In the wake of Robert Taylor

    In the wake of Robert Taylor

    The ride also reveals a great deal of hidden infrastructure, particularly rail lines. As the two remaining tracks cross bridges, truss bridges for a half dozen more tracks remain, though their rails are long vanished and their decks covered with weeds. Abandoned embankments and even an entire elevated wye junction remain, rusting and crumbling away.

    Abandoned lines

    It’s a fascinating ride, which goes by all too quickly. I’d be happy to get stuck on a train with engine troubles that would tool along this route at 10 miles an hour.

    Beverly’s an interesting little hamlet on the farthest fringes of the city’s south side. I took a short walk there yesterday before hopping on a return train. It’s got lots of large, beautiful period revival houses from the 1920s; it’s also the only place in the city of Chicago that has topography. When I return with my bicycle, I’ll give it a more lengthy exploration; for now, here’s the most attention-getting building that I saw, the Beverly Unitarian Church.

    The Unitarian castle

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  • 6 thoughts on “A ride south on Metra

    1. I find the explnanation of why Metra doesn’t stop on the South Side stops because of the Red Line creation a bit curious. Metra also has a line going up north that parallels with the red and eventually purple lines yet the stops for the Metra have not been ceased. So the Rogers Park and Evanston North siders get a choice but the South Siders do not.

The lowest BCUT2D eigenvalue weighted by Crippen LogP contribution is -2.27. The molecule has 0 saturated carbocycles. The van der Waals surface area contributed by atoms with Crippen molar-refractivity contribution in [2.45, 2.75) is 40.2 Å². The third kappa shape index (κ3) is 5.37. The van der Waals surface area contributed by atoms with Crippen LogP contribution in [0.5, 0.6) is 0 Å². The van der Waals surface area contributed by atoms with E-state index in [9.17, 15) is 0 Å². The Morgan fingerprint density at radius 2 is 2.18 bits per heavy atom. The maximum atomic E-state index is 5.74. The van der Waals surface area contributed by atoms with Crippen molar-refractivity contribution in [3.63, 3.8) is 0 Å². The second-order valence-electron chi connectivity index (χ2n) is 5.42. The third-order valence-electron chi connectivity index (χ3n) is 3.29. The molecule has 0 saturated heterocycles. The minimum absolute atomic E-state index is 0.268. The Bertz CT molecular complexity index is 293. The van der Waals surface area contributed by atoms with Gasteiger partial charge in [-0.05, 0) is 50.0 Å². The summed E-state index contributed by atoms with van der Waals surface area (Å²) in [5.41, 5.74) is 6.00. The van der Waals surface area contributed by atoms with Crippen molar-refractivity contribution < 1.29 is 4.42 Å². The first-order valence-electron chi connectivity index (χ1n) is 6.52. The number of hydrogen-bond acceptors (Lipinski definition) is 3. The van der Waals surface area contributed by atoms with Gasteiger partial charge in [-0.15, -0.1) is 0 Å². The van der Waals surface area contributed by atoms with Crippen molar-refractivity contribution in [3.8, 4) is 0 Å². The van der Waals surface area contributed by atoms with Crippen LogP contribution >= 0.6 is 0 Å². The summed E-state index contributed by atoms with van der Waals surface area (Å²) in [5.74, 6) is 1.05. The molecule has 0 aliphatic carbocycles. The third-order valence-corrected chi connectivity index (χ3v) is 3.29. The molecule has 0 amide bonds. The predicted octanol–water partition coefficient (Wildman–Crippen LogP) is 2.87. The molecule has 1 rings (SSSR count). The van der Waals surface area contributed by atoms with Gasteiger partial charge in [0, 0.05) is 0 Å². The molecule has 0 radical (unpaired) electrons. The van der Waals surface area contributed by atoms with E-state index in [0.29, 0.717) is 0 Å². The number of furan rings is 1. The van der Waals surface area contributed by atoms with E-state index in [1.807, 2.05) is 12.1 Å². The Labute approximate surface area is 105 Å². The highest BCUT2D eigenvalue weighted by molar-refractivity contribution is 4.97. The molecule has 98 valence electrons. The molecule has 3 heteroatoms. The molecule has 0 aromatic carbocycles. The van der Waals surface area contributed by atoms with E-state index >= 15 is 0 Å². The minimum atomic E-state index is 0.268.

2. Huh? There’s only a few stops in the city on most metra lines except for the IC, which has one branch exclusively in the city (for you north siders, it runs right down the middle of the street and has stations like the end of the brown line – it’s also the only one with a Monday-Saturday schedule, not Monday-Friday). The basic reason there are no stops on the metra lines is that they are SUBURBAN commuter lines and the city was far better served by streetcars until 1960ish and there was no market for stops. The southwest and northwest sides have a fair number of stops, since they were far-flung commuter suburbs. It wouldn’t surprise me if there was also legislative effort from the transit companies in the city in the 19th Century to have fewer stops, and there also might be speed issues, since most metra lines also carry freight – in fact, a lot of them are fairly new to start with, so that there might not have been any room for (or market) station in the city. Racism, as with all things in Chicago, also played a role I’m sure. Although the red line probably also stole riders from heavy rail when it opened; ridership on the then Jackson Park/Englewood branch dropped off dramatically. Well, that was a rant! I think it’s just because I was down that way today, checking out the funky 50s stuff that has been torn down on the north side, as well as the desolation that still haunts a lot of the inner southwest side.